BAGHDAD, (Reuters) – Iraq”s disaffected Sunni Arab minority finds itself at a crossroads of sorts after taking part in large numbers for the first time in a free election.
Tempting the Sunnis further towards politics and away from revolt will take skilful bargaining by other Iraqi leaders — and U.S. diplomats trying to stifle a budding civil war.
The likely "Yes" result in Saturday”s constitutional referendum may prompt an upsurge in violence; but the vote has also forged a Sunni political movement that, for the first time, will fight its corner in a parliamentary election in December.
Some in Saddam Hussein”s once dominant community complained on Monday that indications the new constitution looked set to be ratified were proof of electoral fraud, abetted by the United States, and warned of a new wave of insurgent military action.
"They want to destroy the real result," said Hussein al-Falluji, a Sunni politician who took part in the negotiations on the constitution and rejected the final draft forced through by the Shi”ite- and Kurdish-dominated parliament. "This is why they need five days just to count the ballot papers."
"If it is proven this referendum was rigged I”m sure the security situation will get worse," Falluji told Reuters.
But, as Saddam prepares to stand trial on Wednesday for crimes against humanity, other Sunni nationalist leaders said they would accept Iraqis had said "Yes" in Saturday”s referendum and would seek amendments peacefully in the next parliament.
"We expect the constitution to be ratified and this is not the issue," said Fakhri al-Qaisi of the National Dialogue.
"Now we are concentrating on the next election because I believe a real presence for the nationalist forces in the next parliament will restore balance and serve the Iraqi people."
BALLOTS AND BULLETS
There may be elements of a deliberate twin-track approach — violence and politics — to secure concessions for the 20 percent minority; but U.S. officials, trying to extract their troops from Iraq while leaving behind some sort of stability, are encouraged by the Sunnis” new participation in politics.
With partial results showing an overall "Yes" majority, ratification hinges on the "No" camp not having a two-thirds majority in three of Iraq”s 18 provinces. Two Sunni provinces appear to have produced such a vote but in a third, around Mosul, it has fallen short, senior officials said.
Sunni Arabs have cried foul: "They”re waiting for what”s happening in Mosul," said a militant nationalist in northern Iraq who claims to speak for underground insurgent leaders.
The rebels, he said, had coordinated a general ceasefire which accounted for the relative absence of violence on polling day and was designed to ensure a big "No" vote in Sunni areas.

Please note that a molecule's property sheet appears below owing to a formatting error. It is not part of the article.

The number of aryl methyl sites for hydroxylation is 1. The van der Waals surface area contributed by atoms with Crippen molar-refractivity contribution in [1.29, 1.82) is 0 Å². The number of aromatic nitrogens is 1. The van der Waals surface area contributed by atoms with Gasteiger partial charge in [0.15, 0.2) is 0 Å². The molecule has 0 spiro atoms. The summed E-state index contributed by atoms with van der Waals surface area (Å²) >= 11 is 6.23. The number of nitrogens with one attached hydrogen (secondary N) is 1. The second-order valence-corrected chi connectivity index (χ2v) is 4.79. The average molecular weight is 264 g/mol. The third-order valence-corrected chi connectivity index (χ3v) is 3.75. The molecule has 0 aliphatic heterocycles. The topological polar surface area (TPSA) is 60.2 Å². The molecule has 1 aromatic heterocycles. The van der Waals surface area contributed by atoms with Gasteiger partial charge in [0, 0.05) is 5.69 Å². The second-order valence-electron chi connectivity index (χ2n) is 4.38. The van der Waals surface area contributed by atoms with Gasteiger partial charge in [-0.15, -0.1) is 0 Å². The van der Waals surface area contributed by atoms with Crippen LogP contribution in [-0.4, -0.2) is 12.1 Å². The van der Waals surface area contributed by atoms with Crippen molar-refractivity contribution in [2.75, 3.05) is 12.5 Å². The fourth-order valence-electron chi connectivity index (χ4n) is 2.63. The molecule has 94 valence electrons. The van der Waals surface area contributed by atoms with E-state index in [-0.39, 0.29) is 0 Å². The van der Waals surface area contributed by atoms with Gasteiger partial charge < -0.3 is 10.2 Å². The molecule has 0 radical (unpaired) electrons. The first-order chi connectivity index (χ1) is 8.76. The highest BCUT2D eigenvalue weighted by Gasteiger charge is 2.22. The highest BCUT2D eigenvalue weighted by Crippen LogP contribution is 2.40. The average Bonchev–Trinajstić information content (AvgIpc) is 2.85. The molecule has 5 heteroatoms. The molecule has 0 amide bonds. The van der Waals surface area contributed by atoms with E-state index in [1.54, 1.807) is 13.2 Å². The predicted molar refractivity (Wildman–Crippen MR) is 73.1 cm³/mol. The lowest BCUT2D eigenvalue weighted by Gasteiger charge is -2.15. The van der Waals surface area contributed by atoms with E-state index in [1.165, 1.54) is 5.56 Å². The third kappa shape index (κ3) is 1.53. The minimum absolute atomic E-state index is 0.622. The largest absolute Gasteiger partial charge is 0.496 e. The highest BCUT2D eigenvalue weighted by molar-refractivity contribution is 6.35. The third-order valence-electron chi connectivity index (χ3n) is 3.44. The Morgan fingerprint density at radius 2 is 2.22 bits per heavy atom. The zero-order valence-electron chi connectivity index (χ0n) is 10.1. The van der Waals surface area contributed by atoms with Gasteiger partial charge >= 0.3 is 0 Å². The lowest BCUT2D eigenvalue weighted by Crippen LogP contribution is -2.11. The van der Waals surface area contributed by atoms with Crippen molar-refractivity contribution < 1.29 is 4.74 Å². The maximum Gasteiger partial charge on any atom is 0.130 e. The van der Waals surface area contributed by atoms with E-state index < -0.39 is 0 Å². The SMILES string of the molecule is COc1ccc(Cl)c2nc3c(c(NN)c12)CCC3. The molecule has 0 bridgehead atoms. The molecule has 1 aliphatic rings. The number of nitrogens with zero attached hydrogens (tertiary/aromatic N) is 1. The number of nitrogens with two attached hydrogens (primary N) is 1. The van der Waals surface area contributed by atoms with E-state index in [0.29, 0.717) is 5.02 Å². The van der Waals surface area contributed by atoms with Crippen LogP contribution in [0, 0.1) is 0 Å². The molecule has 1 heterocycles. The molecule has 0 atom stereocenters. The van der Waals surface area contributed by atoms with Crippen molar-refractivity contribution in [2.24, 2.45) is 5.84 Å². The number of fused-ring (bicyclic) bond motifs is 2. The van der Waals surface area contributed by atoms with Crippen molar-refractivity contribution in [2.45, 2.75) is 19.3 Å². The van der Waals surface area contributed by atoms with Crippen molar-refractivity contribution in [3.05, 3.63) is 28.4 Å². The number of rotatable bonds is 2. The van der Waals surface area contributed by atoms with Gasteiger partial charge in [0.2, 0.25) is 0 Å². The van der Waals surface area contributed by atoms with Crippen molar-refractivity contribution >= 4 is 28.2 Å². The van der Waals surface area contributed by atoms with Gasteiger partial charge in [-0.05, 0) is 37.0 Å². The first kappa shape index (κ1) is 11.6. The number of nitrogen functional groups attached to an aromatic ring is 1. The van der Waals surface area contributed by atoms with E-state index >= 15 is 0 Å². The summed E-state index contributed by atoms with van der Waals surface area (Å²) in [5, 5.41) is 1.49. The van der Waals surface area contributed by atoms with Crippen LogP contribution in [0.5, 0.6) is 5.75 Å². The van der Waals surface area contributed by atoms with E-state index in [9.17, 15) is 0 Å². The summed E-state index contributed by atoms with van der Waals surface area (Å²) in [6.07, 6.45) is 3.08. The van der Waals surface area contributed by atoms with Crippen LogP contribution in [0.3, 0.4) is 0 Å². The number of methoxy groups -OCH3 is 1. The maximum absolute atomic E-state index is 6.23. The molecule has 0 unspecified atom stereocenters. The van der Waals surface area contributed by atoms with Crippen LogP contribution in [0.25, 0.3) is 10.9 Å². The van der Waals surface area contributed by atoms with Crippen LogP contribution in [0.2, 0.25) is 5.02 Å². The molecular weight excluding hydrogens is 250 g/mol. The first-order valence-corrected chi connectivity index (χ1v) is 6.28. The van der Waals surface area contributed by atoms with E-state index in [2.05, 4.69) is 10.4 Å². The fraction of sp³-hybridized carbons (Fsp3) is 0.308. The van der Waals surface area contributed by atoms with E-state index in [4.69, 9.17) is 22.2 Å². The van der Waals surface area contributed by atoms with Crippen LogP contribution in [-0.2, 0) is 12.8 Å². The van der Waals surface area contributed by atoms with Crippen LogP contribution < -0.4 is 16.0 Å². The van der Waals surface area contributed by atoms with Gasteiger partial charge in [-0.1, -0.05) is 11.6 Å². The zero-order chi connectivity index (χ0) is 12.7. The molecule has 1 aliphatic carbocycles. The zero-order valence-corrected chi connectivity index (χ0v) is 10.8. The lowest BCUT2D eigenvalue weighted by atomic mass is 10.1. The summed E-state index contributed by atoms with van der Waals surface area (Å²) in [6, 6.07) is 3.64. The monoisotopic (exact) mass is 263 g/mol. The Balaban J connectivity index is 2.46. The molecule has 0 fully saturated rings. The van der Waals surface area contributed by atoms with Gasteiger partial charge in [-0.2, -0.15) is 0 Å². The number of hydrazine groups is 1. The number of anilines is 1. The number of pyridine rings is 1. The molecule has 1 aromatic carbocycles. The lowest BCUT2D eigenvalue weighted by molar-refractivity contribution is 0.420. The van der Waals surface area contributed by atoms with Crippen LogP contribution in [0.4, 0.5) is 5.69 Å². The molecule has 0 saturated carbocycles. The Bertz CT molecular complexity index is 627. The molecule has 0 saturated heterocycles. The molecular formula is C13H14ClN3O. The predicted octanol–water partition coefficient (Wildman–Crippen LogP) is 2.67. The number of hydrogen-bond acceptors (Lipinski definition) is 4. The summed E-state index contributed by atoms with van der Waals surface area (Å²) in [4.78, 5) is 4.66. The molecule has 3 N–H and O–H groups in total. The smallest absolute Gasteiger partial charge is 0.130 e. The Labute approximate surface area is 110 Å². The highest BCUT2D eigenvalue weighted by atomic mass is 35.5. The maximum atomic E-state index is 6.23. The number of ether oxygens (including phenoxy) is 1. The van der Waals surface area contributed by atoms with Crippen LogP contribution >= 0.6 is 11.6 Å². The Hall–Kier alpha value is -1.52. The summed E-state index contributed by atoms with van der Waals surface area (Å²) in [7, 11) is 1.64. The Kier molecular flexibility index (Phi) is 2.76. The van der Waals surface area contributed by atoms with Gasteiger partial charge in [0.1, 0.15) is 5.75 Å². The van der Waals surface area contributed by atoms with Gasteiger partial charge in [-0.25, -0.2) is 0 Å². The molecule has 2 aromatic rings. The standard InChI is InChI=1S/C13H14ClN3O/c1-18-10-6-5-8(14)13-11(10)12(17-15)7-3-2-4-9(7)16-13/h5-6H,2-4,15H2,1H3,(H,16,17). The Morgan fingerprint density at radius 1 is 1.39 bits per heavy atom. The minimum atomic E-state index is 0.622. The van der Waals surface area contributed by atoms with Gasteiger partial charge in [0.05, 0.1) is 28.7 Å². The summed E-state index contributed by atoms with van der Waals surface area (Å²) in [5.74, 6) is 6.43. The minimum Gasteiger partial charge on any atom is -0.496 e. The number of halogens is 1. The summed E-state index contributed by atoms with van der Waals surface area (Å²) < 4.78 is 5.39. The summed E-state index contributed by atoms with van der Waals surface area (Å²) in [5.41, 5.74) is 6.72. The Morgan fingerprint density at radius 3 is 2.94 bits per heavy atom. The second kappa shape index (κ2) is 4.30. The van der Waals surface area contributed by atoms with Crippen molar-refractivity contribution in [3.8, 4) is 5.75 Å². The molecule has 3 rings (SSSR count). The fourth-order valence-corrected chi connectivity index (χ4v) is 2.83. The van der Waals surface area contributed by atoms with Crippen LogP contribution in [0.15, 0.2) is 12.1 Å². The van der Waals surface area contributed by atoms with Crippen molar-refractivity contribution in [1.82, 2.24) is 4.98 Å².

But he added: "If the government manipulates things in Mosul and lets the constitution pass the next thing will be general strikes, demonstrations and an increase in military operations."
Toby Dodge of the International Institute for Strategic Studies in London said that showed some insurgents, if not the radical Islamist fringe, tacitly backed the political process.
"This is incredibly important as it means that those deploying violence are doing so for political reasons and can be brought into the process by clever diplomacy," he said.
"It is the responsibility of those in the Green Zone (government compound), especially the U.S. ambassador, to make the most of this window of opportunity," he said.
Some Sunni political leaders have offered to mediate in direct talks between the Americans and insurgents. Washington insists it will not bargain with "terrorists" but has conceded that U.S. officials have had contact with militant groups.
Falluji said disillusion with Saturday”s process could mean Sunnis repeating in December their boycott of January”s election which left them sidelined when the constitution was negotiated:
"What is the point of this at the end of the day if they”re going to fix the result?" he said, warning of mass protests.
U.N. Secretary General Kofi Annan conceded the referendum highlighted division rather than national solidarity: "We had hoped that the constitutional process would have been… totally inclusive, and pull together all the Iraqis…
"Obviously, that did not happen and has not happened. So it is very difficult to say what happens after the votes are counted… Would the violence cease after this process?
"I don”t think we can legitimately expect that. But at least, they have chosen to use ballots and not bullets."
Joost Hilterman of the International Crisis Group think-tank in Amman said political and military strategy were probably running in parallel for some Sunni leaders, but the high turnout in many Sunni areas showed politics was now important to them.
"They”ve turned themselves into political players," he said.
"It shows a political posture in addition to a violent one.
"The (December) elections are more important to them … The option of violence is not going to work," Hilterman said. "I don”t think they ever thought they could defeat this constitution."
Of whether U.S.-backed talks on amending the constitution would succeed, he said: "Much will depend on the the U.S. government in brokering some agreement. And on the Shi”ites in being willing to make concessions."